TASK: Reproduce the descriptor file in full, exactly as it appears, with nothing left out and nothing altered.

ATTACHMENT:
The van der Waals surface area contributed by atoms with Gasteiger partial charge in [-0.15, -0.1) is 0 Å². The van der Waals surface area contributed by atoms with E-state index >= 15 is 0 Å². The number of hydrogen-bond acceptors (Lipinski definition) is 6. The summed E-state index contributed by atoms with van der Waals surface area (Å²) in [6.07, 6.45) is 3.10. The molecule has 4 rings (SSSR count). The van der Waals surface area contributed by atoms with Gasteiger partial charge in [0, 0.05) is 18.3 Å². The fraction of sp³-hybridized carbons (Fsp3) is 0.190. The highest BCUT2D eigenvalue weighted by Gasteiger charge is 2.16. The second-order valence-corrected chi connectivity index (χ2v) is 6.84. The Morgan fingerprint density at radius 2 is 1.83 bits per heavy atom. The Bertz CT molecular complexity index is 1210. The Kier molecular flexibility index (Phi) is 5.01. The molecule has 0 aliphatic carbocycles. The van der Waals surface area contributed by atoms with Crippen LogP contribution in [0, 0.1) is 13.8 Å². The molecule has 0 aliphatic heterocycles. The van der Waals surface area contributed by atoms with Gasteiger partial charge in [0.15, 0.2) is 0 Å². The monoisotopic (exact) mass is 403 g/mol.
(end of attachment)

The van der Waals surface area contributed by atoms with Gasteiger partial charge in [-0.15, -0.1) is 0 Å². The van der Waals surface area contributed by atoms with E-state index >= 15 is 0 Å². The number of hydrogen-bond acceptors (Lipinski definition) is 6. The summed E-state index contributed by atoms with van der Waals surface area (Å²) in [6.07, 6.45) is 3.10. The molecule has 4 rings (SSSR count). The van der Waals surface area contributed by atoms with Gasteiger partial charge in [0, 0.05) is 18.3 Å². The fraction of sp³-hybridized carbons (Fsp3) is 0.190. The highest BCUT2D eigenvalue weighted by Gasteiger charge is 2.16. The second-order valence-corrected chi connectivity index (χ2v) is 6.84. The Morgan fingerprint density at radius 2 is 1.83 bits per heavy atom. The Bertz CT molecular complexity index is 1210. The Kier molecular flexibility index (Phi) is 5.01. The molecule has 0 aliphatic carbocycles. The van der Waals surface area contributed by atoms with Crippen LogP contribution in [0, 0.1) is 13.8 Å². The molecule has 0 aliphatic heterocycles. The van der Waals surface area contributed by atoms with Gasteiger partial charge in [0.15, 0.2) is 0 Å². The monoisotopic (exact) mass is 403 g/mol.